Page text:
Whether to Make Your Own Moulder Knives
Info on how to grind moulder knives, and thoughts on whether it's worth the time and cost to do so. December 30, 2007
Please tell me about ease of grinding your own custom moulding knives versus ordering them in. What is the least expensive way to make these and still get the best finish? How do you know how to get the right gib to fit with the knife? I am trying to figure out what type of moulder to purchase to add this service to a custom cabinet shop. I could also make a lot of my own crowns and special moulding for projects. There are numerous places that would also do more of this business with me.
(Solid Wood Machining Forum)
From Dave Rankin, forum technical advisor:
Grinding your own knives is a skill that can be learned in a day or so. It generally takes three or four sets of knives to be able to produce good tooling.
A few secrets:
1. Quality of the template; I use a template making CNC router.
2. Good quality grinding wheel; I use the MSI magic purple ceramic wheel. Run this at the correct speed. Use a dressing stone to keep the wheel unloaded.
3. Good coolant.
4. Proper technique, generally taught by a technician.
5. Take your time and do not rush.
All in all, a few days and you can grind almost any tool. The correct grinder is the other factor. There are many good used and reconditioned machines as well as new ones. Most of the time you get what you pay for. If you can, watch someone grind knives on the machine that you are looking at buying. Another major advantage is you can remake tools and sharpen tools as needed.
From contributor J:
Most people have a grinder on site for the convenience of knife repair and replacement. If you run very few profiles, and very few jobs, then it probably wouldn't be worth it to invest in a grinder and all the steel necessary to stock your tooling cabinets.
A used grinder is a tricky thing. I have seen used grinders which produced about the same quality finish as a bad file. And they are expensive to fix.
For one time runs, I would buy the knives and hone them if they get a little dull. If you are going to buy a moulder, and run the same profile many times, then a grinder would be a good idea. Just make sure you get a quality machine, or you will wear your elbows out sanding out defects.
From contributor R:
Some very good comments made already. Most of the clients that I produce custom knives for already have a grinder. A lot of them are small shops and they feel their time is more important doing other things than standing behind a grinder making a new set of knives. They pass the cost off to their customers anyways. They like the luxury of getting the knives, loading them in a cutterhead, and away they go. This frees up their time to do more important things like making mouldings. It does have its drawbacks if they don't have a grinder themselves. I have hit stuff in the end grain of the painted ends, dirt, staples, etc., then you have to send them back, costing you time and money. If you're making a lot of mouldings, I would agree you should buy your own grinder. Remember, everything you do prior to the moulder being run is costing you money. When the moulding is running, you're making money. If customers have the time and it is slow, then they just buy the template and make the knives themselves. Keep in mind contributor J's comments on used grinders. I have seen the same. Make the person grind on the machine so you know what you're buying.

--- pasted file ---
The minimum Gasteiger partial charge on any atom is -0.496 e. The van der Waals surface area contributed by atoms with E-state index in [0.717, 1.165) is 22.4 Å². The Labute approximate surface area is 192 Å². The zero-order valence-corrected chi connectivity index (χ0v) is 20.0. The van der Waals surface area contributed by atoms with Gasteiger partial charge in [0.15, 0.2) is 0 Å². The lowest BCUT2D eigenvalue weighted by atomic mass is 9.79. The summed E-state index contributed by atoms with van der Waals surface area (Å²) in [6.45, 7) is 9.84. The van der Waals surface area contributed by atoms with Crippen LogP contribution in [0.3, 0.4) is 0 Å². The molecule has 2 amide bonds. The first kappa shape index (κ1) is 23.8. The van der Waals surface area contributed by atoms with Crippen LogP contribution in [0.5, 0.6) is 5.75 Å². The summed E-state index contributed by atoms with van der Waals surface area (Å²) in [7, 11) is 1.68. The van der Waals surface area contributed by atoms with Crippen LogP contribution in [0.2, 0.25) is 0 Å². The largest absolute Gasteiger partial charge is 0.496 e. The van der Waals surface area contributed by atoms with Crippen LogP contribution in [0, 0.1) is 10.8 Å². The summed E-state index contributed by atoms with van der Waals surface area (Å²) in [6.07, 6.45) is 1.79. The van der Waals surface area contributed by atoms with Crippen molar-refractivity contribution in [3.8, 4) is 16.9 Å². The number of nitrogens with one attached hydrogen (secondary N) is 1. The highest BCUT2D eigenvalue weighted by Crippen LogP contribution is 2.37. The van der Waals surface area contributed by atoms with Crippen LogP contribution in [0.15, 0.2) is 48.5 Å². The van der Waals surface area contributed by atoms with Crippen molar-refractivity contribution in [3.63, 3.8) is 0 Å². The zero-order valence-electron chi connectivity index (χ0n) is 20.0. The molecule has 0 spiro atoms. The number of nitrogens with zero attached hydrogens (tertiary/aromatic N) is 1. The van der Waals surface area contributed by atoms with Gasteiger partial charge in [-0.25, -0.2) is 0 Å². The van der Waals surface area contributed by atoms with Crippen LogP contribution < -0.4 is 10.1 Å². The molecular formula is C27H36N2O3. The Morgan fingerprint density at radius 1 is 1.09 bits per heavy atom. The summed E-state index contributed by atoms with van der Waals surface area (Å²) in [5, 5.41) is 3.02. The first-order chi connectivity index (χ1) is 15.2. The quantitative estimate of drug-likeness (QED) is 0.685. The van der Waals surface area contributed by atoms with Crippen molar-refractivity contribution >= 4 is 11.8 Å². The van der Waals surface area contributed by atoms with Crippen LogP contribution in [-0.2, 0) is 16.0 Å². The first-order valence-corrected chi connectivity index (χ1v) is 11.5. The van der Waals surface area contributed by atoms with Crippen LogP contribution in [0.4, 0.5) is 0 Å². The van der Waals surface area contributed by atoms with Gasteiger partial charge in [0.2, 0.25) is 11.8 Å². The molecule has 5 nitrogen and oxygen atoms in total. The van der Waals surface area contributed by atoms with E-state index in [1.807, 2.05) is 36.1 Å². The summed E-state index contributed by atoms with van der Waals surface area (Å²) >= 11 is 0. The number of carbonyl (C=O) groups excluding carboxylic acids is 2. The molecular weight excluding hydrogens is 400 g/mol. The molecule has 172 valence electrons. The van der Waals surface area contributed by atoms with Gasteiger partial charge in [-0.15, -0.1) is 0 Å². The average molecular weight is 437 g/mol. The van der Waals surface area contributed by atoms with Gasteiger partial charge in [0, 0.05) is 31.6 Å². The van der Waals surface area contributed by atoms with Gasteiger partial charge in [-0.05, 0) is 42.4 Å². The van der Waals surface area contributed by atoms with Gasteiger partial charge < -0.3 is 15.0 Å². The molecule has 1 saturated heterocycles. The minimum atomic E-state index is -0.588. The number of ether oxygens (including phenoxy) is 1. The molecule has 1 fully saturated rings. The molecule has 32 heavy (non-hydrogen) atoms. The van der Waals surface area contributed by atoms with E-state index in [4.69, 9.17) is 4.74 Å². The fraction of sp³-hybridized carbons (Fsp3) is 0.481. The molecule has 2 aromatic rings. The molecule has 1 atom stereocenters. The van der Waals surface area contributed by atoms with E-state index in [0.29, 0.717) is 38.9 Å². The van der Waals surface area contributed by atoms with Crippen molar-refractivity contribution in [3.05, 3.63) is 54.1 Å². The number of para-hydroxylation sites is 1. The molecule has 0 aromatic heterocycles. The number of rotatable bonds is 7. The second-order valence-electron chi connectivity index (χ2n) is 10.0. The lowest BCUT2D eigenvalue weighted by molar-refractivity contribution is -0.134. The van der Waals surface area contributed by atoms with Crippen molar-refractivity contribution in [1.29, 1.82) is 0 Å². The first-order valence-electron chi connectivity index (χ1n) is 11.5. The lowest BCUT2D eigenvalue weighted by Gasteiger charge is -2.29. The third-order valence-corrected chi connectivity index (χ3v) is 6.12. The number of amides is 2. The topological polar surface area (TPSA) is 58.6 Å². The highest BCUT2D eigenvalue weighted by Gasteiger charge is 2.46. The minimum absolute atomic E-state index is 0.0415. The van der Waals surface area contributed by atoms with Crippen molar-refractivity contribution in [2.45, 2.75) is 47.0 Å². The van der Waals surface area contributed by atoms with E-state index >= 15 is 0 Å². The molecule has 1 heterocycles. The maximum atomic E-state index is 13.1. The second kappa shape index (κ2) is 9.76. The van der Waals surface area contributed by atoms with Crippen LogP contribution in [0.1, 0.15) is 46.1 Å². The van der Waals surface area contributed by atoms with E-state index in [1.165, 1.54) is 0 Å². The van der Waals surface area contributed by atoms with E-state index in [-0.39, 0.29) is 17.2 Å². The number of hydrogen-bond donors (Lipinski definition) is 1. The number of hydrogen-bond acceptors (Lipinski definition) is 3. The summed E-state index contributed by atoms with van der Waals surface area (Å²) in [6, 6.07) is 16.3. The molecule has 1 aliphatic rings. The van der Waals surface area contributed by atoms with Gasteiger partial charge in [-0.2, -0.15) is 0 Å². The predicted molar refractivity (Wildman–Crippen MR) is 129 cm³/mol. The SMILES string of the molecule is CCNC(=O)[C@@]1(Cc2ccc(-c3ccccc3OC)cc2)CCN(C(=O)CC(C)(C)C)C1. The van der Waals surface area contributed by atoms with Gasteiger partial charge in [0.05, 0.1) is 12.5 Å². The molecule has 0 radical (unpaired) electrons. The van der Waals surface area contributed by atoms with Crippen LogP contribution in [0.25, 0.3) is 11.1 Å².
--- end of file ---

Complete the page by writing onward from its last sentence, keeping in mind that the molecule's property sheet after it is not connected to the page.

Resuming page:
From contributor F:
I will add that there are many of us out here that grind excellent molding knives freehand with minimal equipment. I won't go into a long explanation. For a quickie molding match job, trace the outline of a molding profile onto the knife steel with a sharp #2 pencil. Grind to the line at the proper clearance angle with 1/4" or thinner wheels. For a typical 3" crown knife, it takes me two hours or so from start to ready to cut wood. I use a planer style molder and I have about $250.00 tied up in grinding and honing equipment. I met a guy the other day who has a shop with all the large molding machine equipment. He told me he grinds all his knives, as I do. He also uses a planer style molder in his shop for when he needs to run radiused work.
From contributor R:
Contributor F makes some good points. Fact is, that's how I started making knives by hand. The other fact is, I never was really any good at it. It is an art in itself and takes much more skill to keep the back clearance angles and side clearance angles correct. Contributor F is a master at this, as most of you know.
The other thing to think about is contributor F said it takes him about 2 hours to produce a 3" crown. I don't know about anybody else, but as a small business owner, I must make about $100 per hour to cover all my costs of being in business. That means those knives contributor F made cost him $200, plus the cost of the steel (two hours of his time at $100 per hour). I would have charged $180 for the two knives and the template and you would have used your two hours running your moulder making much more money than the $180.00 it cost you for the knives. 30 ft per minute x 60 minutes = 1800 lf per hour - you do the math. Look at both sides of the coin and decide for yourself which is the best for your situation.